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Health officials in Colorado confirm a rare case of human plague

The bubonic plague is caused by the bacteria Yersinia pestis and can be life-threatening to humans if it is not treated promptly with antibiotics.
Plague
Posted at 1:59 PM, Jul 08, 2024

Health department officials in Colorado said they are investigating a rare human plague case.

The case was discovered in Pueblo County, located about 50 miles south of Colorado Springs, following preliminary test results, the health department said.

The bubonic plague is caused by the bacteria Yersinia pestis and can be life-threatening to humans. It is typically spread through the bite of an infected flea or by handling infected animals, according to the Centers for Disease Control and Prevention.

Symptoms include fever, headache, chills, weakness and one or more swollen, painful lymph nodes, health officials said.

Plague can be cured with antibiotics if they are administered quickly, the CDC said, so it’s important to seek medical attention immediately if you have the aforementioned symptoms.

A vaccine for the plague is no longer available in the U.S.

Health officials offered the following tips for prevention:

  • Eliminate places rodents can hide and breed around your home, garage, shed or recreation area. Remove brush, rock piles, trash and piles of lumber.
  • Avoid contact with dead animals. If you must handle sick or dead animals follow these guidelines: First, put on an insect repellent to protect yourself from fleas. Then use a long-handled shovel to place the carcass in a garbage bag. Lastly, place the bag in an outdoor garbage can.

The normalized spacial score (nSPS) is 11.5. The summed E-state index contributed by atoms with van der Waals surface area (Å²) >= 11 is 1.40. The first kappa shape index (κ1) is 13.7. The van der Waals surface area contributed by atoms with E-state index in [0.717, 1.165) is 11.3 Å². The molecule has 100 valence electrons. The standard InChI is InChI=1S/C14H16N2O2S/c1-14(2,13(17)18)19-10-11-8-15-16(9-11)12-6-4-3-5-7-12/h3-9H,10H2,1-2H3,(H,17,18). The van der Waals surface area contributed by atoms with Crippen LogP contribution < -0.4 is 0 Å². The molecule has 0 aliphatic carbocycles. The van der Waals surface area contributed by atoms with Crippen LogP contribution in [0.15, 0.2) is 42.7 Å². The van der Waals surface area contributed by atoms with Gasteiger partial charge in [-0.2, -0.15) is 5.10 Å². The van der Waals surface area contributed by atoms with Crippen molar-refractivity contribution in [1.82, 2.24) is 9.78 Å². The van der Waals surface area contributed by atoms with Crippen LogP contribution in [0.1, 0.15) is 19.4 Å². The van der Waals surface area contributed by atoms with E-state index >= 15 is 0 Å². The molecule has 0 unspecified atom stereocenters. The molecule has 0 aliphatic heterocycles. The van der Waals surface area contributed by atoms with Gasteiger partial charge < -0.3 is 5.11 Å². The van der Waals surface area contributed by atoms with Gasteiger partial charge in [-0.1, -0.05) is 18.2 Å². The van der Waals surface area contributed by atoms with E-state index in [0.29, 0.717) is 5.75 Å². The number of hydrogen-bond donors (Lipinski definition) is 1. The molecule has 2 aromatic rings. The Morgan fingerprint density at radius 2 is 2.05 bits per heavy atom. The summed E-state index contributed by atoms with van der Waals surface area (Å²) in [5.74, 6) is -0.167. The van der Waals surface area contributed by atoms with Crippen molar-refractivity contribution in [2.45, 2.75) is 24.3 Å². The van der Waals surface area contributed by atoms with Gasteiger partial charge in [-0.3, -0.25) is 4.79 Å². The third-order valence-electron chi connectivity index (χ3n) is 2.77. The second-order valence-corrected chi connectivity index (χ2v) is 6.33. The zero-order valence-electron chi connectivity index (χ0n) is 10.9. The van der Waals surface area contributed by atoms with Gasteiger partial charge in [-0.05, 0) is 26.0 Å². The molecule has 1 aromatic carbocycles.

• Use insect repellent that contains 20%-30% DEET to prevent flea bites. Treat pants, socks, shoe tops, arms and legs.
  • Do not let pets sleep in bed with you.
  • Treat dogs and cats for fleas regularly. Flea collars have not been proven effective.
  • Do not allow pets to hunt or roam in rodent areas, such as prairie dog colonies.
  • Keep pet food in rodent-proof containers.

Plague was known for killing millions of people in Europe during the Middle Ages when it was also referred to as “the black death,” but human cases are rare today, the CDC said.
According to data from the CDC, there's an average of seven human plague cases in the U.S. each year, with most occurring in northern New Mexico and Arizona.

Earlier this year, officials said a New Mexico man died after contracting the bubonic plague.

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